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The authors of this set of guidelines collated information from the epilepsy community and formulated a set of recommendations. Key recommendations include avoiding healthcare facilities, maximizing care that can be provided at home and remotely, ensuring adequate supplies of medication and making advance plans for securing these, and addressing the causes for potential exacerbations.
These recommendations can be a useful and practical resource for providers treating patients with epilepsy.
– Codrin I. Lungu, MD
This abstract is available on the publisher's site.
To provide information on the effect of the coronavirus disease of 2019 (COVID-19) pandemic on people with epilepsy and provide consensus recommendations on how to provide the best possible care for people with epilepsy while avoiding visits to urgent care facilities and hospitalizations during the novel coronavirus pandemic.
The authors developed consensus statements in 2 sections. The first was "How should we/clinicians modify our clinical care pathway for people with epilepsy during the COVID-19 pandemic?" The second was "What general advice should we give to people with epilepsy during this crisis? The authors individually scored statements on a scale of -10 (strongly disagree) to +10 (strongly agree). Five of 11 recommendations for physicians and 3/5 recommendations for individuals/families were rated by all the authors as 7 or above (strongly agree) on the first round of rating. Subsequently, a teleconference was held where statements for which there was a lack of strong consensus were revised.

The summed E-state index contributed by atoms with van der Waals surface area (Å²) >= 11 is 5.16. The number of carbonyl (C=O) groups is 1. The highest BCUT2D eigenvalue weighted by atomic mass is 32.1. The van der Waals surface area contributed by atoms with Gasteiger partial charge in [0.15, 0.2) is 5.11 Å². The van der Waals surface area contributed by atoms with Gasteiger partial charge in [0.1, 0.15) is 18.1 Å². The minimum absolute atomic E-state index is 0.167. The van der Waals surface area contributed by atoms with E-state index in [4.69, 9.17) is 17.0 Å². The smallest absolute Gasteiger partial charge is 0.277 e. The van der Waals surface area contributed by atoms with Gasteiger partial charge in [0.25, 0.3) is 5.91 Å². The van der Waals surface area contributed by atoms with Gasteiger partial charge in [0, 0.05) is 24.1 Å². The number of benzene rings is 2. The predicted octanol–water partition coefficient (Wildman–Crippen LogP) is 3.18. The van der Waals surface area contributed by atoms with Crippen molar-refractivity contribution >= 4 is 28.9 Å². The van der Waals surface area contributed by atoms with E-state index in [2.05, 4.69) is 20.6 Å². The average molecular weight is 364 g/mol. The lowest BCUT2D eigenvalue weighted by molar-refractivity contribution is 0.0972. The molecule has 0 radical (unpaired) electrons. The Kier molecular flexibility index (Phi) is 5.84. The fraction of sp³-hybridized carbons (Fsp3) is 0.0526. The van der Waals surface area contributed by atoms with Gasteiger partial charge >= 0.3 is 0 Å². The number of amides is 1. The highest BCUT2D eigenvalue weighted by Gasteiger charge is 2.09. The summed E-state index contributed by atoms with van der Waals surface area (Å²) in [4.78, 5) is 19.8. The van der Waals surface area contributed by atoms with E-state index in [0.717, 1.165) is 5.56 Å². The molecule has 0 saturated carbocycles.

After revision, all consensus recommendations received a score of 7 or above. The recommendations focus on administration of as much care as possible at home to keep people with epilepsy out of health care facilities, where they are likely to encounter COVID-19 (including strategies for rescue therapy), as well as minimization of risk of seizure exacerbation through adherence, and through ensuring a regular supply of medication. We also provide helpful links to additional helpful information for people with epilepsy and health providers.
These recommendations may help health care professionals provide optimal care to people with epilepsy during the coronavirus pandemic.
Keeping People With Epilepsy Safe During the COVID-19 Pandemic
Neurology 2020 Jun 09;94(23)1032-1037, JA French, MJ Brodie, R Caraballo, O Devinsky, D Ding, L Jehi, N Jette, A Kanner, AC Modi, CR Newton, AA Patel, PB Pennell, E Perucca, JW Sander, IE Scheffer, G Singh, E Williams, J Wilmshurst, JH Cross